August Edition of Construction Update Available

The August edition the the Living Hope Construction Update is available now, and there are several ways you can read it: online, on your computer, from a copy you print, or from a copy you pick up at the Welcome Center. As part of their communications during the project, Elzinga & Volkers, our construction management partners, provide this monthly newsletter to keep everyone–near or far–informed about progress.

Click above or follow this link to read it online. Note the controls at the bottom of the screen: the scale at the left allows you to zoom in for legibility; the arrows in the center let you page through; and the two diagonal arrows on the far right will show the newsletter full-screen.

If you prefer to download the newsletter to read it in a PDF viewer (like Adobe Reader) or print it on your home printer, follow this link to the PDF.

A limited number of printed copies will be available at the Welcome Center–while supplies last!

 

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Third Issue of Construction Newsletter Available

The third edition of the Living Hope Construction Update is available now, and there are several ways you can read it: online, on your computer, from a copy you print, or from a copy you pick up at the Welcome Center. As part of their communications during the project, Elzinga & Volkers, our construction management partners, provide this monthly newsletter to keep everyone–near or far–informed about progress.

Click above or follow this link to read it online. Note the controls at the bottom of the screen: the scale at the left allows you to zoom in for legibility; the arrows in the center let you page through; and the two diagonal arrows on the far right will show the newsletter full-screen.

If you prefer to download the newsletter to read it in a PDF viewer (like Adobe Reader) or print it on your home printer, follow this link to the PDF.

A limited number of printed copies will be available at the Welcome Center–while supplies last!

 

New Edition of Construction Update Available

A new edition the the Living Hope Construction Update is available now, and there are several ways you can read it: online, on your computer, from a copy you print, or from a copy you pick up at the Welcome Center. As part of their communications during the project, Elzinga & Volkers, our construction management partners, provide this monthly newsletter to keep everyone–near or far–informed about progress.

Click above or follow this link to read it online. Note the controls at the bottom of the screen: the scale at the left allows you to zoom in for legibility; the arrows in the center let you page through; and the two diagonal arrows on the far right will show the newsletter full-screen.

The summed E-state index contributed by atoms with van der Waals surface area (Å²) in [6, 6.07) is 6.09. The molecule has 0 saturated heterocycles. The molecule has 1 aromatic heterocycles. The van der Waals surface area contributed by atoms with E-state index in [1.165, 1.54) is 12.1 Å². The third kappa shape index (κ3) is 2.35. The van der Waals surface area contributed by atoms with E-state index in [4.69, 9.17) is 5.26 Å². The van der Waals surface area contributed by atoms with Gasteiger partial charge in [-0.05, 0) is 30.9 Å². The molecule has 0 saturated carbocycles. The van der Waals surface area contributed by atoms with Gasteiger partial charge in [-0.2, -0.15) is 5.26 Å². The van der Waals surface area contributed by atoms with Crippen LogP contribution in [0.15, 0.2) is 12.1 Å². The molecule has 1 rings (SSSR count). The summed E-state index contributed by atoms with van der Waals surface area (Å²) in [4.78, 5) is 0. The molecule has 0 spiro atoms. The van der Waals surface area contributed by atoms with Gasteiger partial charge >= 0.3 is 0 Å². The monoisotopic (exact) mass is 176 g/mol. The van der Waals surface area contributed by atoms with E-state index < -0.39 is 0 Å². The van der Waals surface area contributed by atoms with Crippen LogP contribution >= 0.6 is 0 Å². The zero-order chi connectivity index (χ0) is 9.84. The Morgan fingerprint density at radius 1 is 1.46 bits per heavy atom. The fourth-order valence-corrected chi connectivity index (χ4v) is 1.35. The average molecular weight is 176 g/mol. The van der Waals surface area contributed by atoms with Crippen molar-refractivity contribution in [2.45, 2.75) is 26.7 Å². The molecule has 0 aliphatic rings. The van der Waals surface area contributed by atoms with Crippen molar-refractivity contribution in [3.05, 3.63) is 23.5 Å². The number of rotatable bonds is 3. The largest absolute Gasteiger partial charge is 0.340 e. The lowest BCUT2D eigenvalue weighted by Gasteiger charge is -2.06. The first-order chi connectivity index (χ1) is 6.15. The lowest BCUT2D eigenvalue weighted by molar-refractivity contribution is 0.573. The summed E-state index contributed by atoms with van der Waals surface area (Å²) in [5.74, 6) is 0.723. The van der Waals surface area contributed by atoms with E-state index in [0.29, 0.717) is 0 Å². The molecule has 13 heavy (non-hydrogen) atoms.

If you prefer to download the newsletter to read it in a PDF viewer (like Adobe Reader) or print it on your home printer, follow this link to the PDF.

A limited number of printed copies will be available at the Welcome Center–while supplies last!

 

Update from Schematic Design Phase

On March 29, members and friends gathered after 11 a.m. worship to eat pizza–and to see the results of the Schematic Design Phase now nearing completion.

Ann Kansfield, pastor of Greenpoint Church in Brooklyn, New York, was our special guest representing our ministry partners, whose work we plan to support as a part of our capital campaign. Ann described the impact that Hope Church, especially through our youth and their sponsors, has had on Greenpoint’s ministry. She spoke of the optimism and spark of momentum represented by the painting of a fence during a summer service trip; she described their need to expand their food service kitchen, from which they feed 700 hungry people each week.

Lois Maassen described the Schematic Design work just complete. It’s a multi-disciplinary process involving the architects and electrical, structural, acoustical, and mechanical engineers; many Hope Church members participated in providing more detail about our vision. This phase is iterative work: design concepts sparked by requirements are checked for code or structural implications and then to confirm whether costs are in line with expectations. During this phase, we learned that what we’d like to accomplish for accessibility, hospitality and welcoming, sustainability, and flexibility will cost more than our target. There was a small amount of “scope creep” as we detailed our needs (especially in audio/visual systems). The bulk of the increased expense is due to the complexity of our building: Our lack of continuous attics or basements makes installation of heating, cooling, and fire suppression systems difficult. And finally, building inside the current courtyard, while it will help with sustainability by eliminating three long exterior walls, is a challenge.

Jim VanderMolen, architect from Elevate Studio, then presented the plans as currently envisioned.

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Inside the facility, Jim reviewed the evolutions since the previous version shared with the congregation. Principal changes included the east entrance to the sanctuary from the Gathering Area, opening the hallway to the youth room from the memorial garden entrance, and the addition of an exterior door to allocate storage-room space to outdoor maintenance supplies and equipment.

Floor Plan_onlyAnd finally, Jim shared renderings of interior spaces, noting that colors, materials, and finishes are at this point only suggestive, not specified.

Chapel Interior_SM